Feeling boxed in by the rules and expectations of the conventional narrative arc? Tired of the old 1st act, 2nd act, 3rd act routine? Itching to break out and try something new?
If so, this post is for you.
Ordinarily, I’m a staunch believer in the basics of linear story structure: keep it simple, show don’t tell, and leave the audience happy.
You can read more about my advice on constructing and strengthening the traditional narrative arc in this earlier post.
Blowing apart conventional structure
One of the most important things a writer might want is ideas and inspiration. If you want to try different ways other than conventional methods, the first one could be the use of other artists’ works as a tool to open your mind. You can listen to some music, place some canvas on your walls (if interested, you can have a look at uk canvas wall art prints), and watch plays. Along with that, let’s also consider some more methods to break out of the box and take some risks that just might distinguish your book from other more formulaic efforts.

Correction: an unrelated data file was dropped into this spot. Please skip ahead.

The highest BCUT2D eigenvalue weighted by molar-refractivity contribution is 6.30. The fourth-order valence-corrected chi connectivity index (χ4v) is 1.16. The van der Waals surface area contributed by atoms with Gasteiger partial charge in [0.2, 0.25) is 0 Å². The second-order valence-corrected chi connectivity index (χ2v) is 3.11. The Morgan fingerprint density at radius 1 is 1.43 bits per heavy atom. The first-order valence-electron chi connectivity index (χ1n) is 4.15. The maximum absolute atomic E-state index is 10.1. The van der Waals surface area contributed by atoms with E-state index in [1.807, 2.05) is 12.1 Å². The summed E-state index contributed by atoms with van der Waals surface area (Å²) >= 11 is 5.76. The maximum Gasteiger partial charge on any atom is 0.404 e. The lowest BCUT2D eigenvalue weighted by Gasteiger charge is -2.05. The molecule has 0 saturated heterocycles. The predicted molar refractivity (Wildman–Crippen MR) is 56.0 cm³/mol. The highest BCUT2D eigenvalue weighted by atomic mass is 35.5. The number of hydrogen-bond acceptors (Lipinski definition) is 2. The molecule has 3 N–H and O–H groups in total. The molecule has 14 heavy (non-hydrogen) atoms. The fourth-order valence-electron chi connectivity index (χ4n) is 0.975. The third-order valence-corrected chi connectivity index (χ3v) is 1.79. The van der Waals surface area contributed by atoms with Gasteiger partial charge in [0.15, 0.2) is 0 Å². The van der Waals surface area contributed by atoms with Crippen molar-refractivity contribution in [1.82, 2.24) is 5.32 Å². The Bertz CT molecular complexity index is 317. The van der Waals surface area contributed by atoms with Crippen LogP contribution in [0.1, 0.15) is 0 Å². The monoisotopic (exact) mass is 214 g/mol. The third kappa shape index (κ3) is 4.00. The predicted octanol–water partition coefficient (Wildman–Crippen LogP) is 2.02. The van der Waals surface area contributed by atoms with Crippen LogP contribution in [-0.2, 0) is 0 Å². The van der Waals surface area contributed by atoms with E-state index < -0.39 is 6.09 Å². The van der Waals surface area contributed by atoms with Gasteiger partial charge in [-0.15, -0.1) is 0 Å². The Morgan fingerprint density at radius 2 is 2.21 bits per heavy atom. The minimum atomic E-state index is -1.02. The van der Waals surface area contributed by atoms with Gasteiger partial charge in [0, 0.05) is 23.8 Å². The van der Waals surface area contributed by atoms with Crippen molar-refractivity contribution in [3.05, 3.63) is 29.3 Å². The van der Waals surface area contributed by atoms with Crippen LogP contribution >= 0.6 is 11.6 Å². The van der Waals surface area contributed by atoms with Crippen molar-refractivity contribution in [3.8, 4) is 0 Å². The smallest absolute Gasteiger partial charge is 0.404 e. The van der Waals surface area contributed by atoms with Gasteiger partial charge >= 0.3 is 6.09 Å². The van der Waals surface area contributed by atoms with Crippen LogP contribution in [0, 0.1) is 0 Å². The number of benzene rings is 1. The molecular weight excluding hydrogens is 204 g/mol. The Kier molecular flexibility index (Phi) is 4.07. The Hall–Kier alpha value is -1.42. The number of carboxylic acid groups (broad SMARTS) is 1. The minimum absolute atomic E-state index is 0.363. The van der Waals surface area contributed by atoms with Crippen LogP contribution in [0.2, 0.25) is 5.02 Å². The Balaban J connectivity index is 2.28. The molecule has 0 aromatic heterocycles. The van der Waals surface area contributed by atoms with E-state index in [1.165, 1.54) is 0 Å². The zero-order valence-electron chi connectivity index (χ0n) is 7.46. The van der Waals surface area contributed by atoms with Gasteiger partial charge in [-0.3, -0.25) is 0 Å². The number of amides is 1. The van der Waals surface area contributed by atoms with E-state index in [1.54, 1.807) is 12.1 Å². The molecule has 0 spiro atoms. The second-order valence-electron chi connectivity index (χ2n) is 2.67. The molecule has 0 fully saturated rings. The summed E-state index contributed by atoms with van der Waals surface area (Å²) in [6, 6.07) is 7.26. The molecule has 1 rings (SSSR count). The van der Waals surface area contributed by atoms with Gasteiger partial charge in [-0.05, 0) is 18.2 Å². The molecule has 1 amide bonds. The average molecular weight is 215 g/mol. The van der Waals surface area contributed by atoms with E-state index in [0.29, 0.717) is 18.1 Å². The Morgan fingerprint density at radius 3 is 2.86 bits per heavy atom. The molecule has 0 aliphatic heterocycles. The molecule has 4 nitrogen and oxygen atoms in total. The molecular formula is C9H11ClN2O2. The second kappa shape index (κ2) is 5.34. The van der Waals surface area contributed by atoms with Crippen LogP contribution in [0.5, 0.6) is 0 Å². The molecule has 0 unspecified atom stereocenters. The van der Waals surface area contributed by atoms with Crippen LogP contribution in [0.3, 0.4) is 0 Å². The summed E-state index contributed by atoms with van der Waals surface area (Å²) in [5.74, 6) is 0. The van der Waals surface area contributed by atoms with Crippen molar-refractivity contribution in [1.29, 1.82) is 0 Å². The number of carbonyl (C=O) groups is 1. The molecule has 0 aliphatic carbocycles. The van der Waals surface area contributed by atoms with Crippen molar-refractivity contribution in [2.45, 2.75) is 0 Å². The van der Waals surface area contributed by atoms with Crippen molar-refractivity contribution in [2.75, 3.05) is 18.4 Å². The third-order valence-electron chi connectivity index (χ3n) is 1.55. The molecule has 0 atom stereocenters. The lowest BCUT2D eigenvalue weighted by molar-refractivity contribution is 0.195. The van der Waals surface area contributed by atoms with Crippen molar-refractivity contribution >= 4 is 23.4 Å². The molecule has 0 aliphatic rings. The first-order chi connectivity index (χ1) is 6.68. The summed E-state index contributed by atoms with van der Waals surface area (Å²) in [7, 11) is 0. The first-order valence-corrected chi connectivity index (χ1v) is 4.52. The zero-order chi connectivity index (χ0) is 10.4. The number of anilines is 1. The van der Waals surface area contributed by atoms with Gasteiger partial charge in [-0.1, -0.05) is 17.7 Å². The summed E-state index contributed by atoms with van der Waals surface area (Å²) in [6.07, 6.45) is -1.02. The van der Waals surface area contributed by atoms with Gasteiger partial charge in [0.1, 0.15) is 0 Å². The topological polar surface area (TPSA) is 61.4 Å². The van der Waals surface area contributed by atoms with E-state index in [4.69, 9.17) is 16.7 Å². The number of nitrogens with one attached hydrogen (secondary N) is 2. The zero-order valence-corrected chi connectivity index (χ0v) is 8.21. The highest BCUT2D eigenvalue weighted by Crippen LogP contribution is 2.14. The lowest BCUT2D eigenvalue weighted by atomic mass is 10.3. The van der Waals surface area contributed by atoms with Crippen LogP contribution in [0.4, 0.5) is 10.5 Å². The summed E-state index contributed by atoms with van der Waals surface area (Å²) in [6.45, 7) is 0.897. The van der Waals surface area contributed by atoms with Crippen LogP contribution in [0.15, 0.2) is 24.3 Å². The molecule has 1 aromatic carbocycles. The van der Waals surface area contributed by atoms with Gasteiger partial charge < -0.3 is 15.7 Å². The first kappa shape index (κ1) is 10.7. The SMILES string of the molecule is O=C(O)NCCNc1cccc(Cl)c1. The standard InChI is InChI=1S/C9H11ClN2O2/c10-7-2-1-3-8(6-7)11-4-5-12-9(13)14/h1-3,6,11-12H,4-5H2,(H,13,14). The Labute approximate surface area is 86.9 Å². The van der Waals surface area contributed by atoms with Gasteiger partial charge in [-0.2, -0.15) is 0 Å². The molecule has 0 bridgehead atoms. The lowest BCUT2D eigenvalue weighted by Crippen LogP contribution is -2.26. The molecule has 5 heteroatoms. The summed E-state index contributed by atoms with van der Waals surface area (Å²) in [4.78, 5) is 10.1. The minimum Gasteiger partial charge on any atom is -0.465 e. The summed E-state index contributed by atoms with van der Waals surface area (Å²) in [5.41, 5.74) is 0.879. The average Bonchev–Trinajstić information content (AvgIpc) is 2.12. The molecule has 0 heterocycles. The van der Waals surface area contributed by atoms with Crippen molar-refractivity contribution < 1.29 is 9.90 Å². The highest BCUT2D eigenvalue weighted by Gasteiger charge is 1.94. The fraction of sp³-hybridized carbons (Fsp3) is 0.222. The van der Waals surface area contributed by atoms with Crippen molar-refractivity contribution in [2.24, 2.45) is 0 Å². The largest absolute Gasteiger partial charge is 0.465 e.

An action plan
1. Make a list of what you have so far, including events in the underlying story, important facts, ideas, context, and potential characters.
2. Now cut it in half. Leave out anything that is repetitious, digressive, ultimately irrelevant and does not contribute to the basic vision, mission, and motivation for writing the book in the first place.
3. Translate ideas into actions. Every critical juncture, turning point, a new idea or development needs to be transformed into a scene with characters, movement, vigorous pace, quoted dialogue and visual description. This is equally true whether for a non-fiction book, a coming of age memoir, or an ambitiously literary young adult vampire novel.
4. Start anywhere. Not necessarily at the beginning. Not at the end. Not even at the most logical turning point or critical juncture. It’s like being a stunt man, diving into the window of a moving car. Free yourself, follow your instincts, toss everything at the proverbial wall and see what sticks.
5. Don’t explain. This means don’t write a prologue or jump to explanatory flashbacks. Be playful, mischievous, counter to all expectations.